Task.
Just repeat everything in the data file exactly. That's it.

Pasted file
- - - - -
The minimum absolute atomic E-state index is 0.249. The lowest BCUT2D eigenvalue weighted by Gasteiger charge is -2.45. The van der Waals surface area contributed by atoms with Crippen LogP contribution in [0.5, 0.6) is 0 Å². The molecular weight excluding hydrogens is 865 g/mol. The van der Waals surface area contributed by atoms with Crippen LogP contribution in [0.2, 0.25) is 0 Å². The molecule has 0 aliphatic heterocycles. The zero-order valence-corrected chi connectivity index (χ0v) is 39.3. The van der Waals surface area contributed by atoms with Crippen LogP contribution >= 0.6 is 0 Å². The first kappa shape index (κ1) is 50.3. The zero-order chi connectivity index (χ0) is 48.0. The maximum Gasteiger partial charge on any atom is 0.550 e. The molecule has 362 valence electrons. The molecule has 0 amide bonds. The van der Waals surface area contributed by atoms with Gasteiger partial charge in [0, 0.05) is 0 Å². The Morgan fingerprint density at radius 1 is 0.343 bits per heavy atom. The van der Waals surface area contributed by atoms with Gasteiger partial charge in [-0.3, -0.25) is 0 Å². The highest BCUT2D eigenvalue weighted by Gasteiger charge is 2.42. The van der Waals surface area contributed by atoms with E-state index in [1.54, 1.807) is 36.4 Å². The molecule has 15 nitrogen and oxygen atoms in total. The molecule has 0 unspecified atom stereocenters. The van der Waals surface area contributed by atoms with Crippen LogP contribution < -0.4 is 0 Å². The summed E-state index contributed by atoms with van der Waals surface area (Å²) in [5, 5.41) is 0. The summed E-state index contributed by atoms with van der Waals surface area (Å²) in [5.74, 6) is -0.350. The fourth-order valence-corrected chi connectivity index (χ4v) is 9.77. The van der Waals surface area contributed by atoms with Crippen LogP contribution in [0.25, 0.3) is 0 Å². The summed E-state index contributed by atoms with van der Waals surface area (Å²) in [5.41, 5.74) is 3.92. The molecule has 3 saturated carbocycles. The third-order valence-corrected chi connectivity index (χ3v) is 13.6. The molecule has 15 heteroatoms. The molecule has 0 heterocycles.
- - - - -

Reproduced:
The minimum absolute atomic E-state index is 0.249. The lowest BCUT2D eigenvalue weighted by Gasteiger charge is -2.45. The van der Waals surface area contributed by atoms with Crippen LogP contribution in [0.5, 0.6) is 0 Å². The molecular weight excluding hydrogens is 865 g/mol. The van der Waals surface area contributed by atoms with Crippen LogP contribution in [0.2, 0.25) is 0 Å². The molecule has 0 aliphatic heterocycles. The zero-order valence-corrected chi connectivity index (χ0v) is 39.3. The van der Waals surface area contributed by atoms with Crippen LogP contribution >= 0.6 is 0 Å². The first kappa shape index (κ1) is 50.3. The zero-order chi connectivity index (χ0) is 48.0. The maximum Gasteiger partial charge on any atom is 0.550 e. The molecule has 362 valence electrons. The molecule has 0 amide bonds. The van der Waals surface area contributed by atoms with Gasteiger partial charge in [0, 0.05) is 0 Å². The Morgan fingerprint density at radius 1 is 0.343 bits per heavy atom. The van der Waals surface area contributed by atoms with Gasteiger partial charge in [-0.3, -0.25) is 0 Å². The highest BCUT2D eigenvalue weighted by Gasteiger charge is 2.42. The van der Waals surface area contributed by atoms with E-state index in [1.54, 1.807) is 36.4 Å². The molecule has 15 nitrogen and oxygen atoms in total. The molecule has 0 unspecified atom stereocenters. The van der Waals surface area contributed by atoms with Crippen LogP contribution < -0.4 is 0 Å². The summed E-state index contributed by atoms with van der Waals surface area (Å²) in [5, 5.41) is 0. The summed E-state index contributed by atoms with van der Waals surface area (Å²) in [5.74, 6) is -0.350. The fourth-order valence-corrected chi connectivity index (χ4v) is 9.77. The van der Waals surface area contributed by atoms with Crippen LogP contribution in [0.25, 0.3) is 0 Å². The summed E-state index contributed by atoms with van der Waals surface area (Å²) in [5.41, 5.74) is 3.92. The molecule has 3 saturated carbocycles. The third-order valence-corrected chi connectivity index (χ3v) is 13.6. The molecule has 15 heteroatoms. The molecule has 0 heterocycles.